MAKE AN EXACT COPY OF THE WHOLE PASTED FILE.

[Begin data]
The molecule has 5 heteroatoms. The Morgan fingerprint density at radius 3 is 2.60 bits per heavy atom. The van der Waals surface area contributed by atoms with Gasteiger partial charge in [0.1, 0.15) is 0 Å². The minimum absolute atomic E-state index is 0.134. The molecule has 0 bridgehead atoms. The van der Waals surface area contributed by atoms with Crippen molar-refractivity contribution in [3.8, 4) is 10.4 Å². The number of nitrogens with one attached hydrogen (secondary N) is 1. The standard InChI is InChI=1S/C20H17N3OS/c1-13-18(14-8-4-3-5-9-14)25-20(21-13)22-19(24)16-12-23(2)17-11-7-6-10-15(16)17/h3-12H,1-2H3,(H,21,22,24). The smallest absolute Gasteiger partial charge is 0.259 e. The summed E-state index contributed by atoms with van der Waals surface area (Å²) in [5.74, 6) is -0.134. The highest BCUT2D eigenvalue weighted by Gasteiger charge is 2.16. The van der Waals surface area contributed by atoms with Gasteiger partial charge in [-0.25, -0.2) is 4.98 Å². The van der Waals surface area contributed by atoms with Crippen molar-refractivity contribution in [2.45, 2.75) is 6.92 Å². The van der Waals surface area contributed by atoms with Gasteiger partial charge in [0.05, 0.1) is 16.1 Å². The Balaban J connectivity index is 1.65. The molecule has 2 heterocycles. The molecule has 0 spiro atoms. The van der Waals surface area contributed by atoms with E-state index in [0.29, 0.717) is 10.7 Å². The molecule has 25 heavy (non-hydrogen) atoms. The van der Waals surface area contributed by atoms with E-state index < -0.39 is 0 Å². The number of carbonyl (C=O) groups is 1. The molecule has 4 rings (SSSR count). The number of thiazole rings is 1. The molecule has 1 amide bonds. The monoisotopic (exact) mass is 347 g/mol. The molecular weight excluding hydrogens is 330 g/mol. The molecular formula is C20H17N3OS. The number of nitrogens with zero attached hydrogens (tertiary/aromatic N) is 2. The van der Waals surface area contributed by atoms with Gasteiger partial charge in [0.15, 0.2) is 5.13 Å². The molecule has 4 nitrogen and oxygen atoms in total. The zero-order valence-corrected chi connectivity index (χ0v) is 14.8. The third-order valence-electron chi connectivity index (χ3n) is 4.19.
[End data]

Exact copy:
The molecule has 5 heteroatoms. The Morgan fingerprint density at radius 3 is 2.60 bits per heavy atom. The van der Waals surface area contributed by atoms with Gasteiger partial charge in [0.1, 0.15) is 0 Å². The minimum absolute atomic E-state index is 0.134. The molecule has 0 bridgehead atoms. The van der Waals surface area contributed by atoms with Crippen molar-refractivity contribution in [3.8, 4) is 10.4 Å². The number of nitrogens with one attached hydrogen (secondary N) is 1. The standard InChI is InChI=1S/C20H17N3OS/c1-13-18(14-8-4-3-5-9-14)25-20(21-13)22-19(24)16-12-23(2)17-11-7-6-10-15(16)17/h3-12H,1-2H3,(H,21,22,24). The smallest absolute Gasteiger partial charge is 0.259 e. The summed E-state index contributed by atoms with van der Waals surface area (Å²) in [5.74, 6) is -0.134. The highest BCUT2D eigenvalue weighted by Gasteiger charge is 2.16. The van der Waals surface area contributed by atoms with Gasteiger partial charge in [-0.25, -0.2) is 4.98 Å². The van der Waals surface area contributed by atoms with Crippen molar-refractivity contribution in [2.45, 2.75) is 6.92 Å². The van der Waals surface area contributed by atoms with Gasteiger partial charge in [0.05, 0.1) is 16.1 Å². The Balaban J connectivity index is 1.65. The molecule has 2 heterocycles. The molecule has 0 spiro atoms. The van der Waals surface area contributed by atoms with E-state index in [0.29, 0.717) is 10.7 Å². The molecule has 25 heavy (non-hydrogen) atoms. The van der Waals surface area contributed by atoms with E-state index < -0.39 is 0 Å². The number of carbonyl (C=O) groups is 1. The molecule has 4 rings (SSSR count). The number of thiazole rings is 1. The molecule has 1 amide bonds. The monoisotopic (exact) mass is 347 g/mol. The molecular weight excluding hydrogens is 330 g/mol. The molecular formula is C20H17N3OS. The number of nitrogens with zero attached hydrogens (tertiary/aromatic N) is 2. The van der Waals surface area contributed by atoms with Gasteiger partial charge in [0.15, 0.2) is 5.13 Å². The molecule has 4 nitrogen and oxygen atoms in total. The zero-order valence-corrected chi connectivity index (χ0v) is 14.8. The third-order valence-electron chi connectivity index (χ3n) is 4.19.